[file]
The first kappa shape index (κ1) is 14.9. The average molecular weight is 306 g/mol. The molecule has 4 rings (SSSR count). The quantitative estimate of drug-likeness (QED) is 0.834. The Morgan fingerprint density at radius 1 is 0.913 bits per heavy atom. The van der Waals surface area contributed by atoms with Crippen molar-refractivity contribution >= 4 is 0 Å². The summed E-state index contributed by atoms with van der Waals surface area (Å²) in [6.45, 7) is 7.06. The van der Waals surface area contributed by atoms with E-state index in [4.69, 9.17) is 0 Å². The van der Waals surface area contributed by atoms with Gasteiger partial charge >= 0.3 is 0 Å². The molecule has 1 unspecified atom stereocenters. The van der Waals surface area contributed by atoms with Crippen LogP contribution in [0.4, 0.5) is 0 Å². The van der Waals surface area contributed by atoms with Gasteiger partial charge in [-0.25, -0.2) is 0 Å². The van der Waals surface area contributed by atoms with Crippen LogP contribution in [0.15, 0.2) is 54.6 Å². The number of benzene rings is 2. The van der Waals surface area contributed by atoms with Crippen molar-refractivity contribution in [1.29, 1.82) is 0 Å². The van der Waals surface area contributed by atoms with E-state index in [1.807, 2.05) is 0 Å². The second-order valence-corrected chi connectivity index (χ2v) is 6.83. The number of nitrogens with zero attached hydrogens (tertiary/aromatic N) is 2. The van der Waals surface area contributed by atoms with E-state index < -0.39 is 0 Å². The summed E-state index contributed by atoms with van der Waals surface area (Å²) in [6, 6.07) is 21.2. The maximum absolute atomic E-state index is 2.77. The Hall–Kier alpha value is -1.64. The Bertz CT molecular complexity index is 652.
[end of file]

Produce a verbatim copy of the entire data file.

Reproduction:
The first kappa shape index (κ1) is 14.9. The average molecular weight is 306 g/mol. The molecule has 4 rings (SSSR count). The quantitative estimate of drug-likeness (QED) is 0.834. The Morgan fingerprint density at radius 1 is 0.913 bits per heavy atom. The van der Waals surface area contributed by atoms with Crippen molar-refractivity contribution >= 4 is 0 Å². The summed E-state index contributed by atoms with van der Waals surface area (Å²) in [6.45, 7) is 7.06. The van der Waals surface area contributed by atoms with E-state index in [4.69, 9.17) is 0 Å². The van der Waals surface area contributed by atoms with Gasteiger partial charge >= 0.3 is 0 Å². The molecule has 1 unspecified atom stereocenters. The van der Waals surface area contributed by atoms with Crippen LogP contribution in [0.4, 0.5) is 0 Å². The van der Waals surface area contributed by atoms with Gasteiger partial charge in [-0.25, -0.2) is 0 Å². The van der Waals surface area contributed by atoms with Crippen LogP contribution in [0.15, 0.2) is 54.6 Å². The number of benzene rings is 2. The van der Waals surface area contributed by atoms with Crippen molar-refractivity contribution in [1.29, 1.82) is 0 Å². The van der Waals surface area contributed by atoms with E-state index in [1.807, 2.05) is 0 Å². The second-order valence-corrected chi connectivity index (χ2v) is 6.83. The number of nitrogens with zero attached hydrogens (tertiary/aromatic N) is 2. The van der Waals surface area contributed by atoms with E-state index < -0.39 is 0 Å². The summed E-state index contributed by atoms with van der Waals surface area (Å²) in [6, 6.07) is 21.2. The maximum absolute atomic E-state index is 2.77. The Hall–Kier alpha value is -1.64. The Bertz CT molecular complexity index is 652.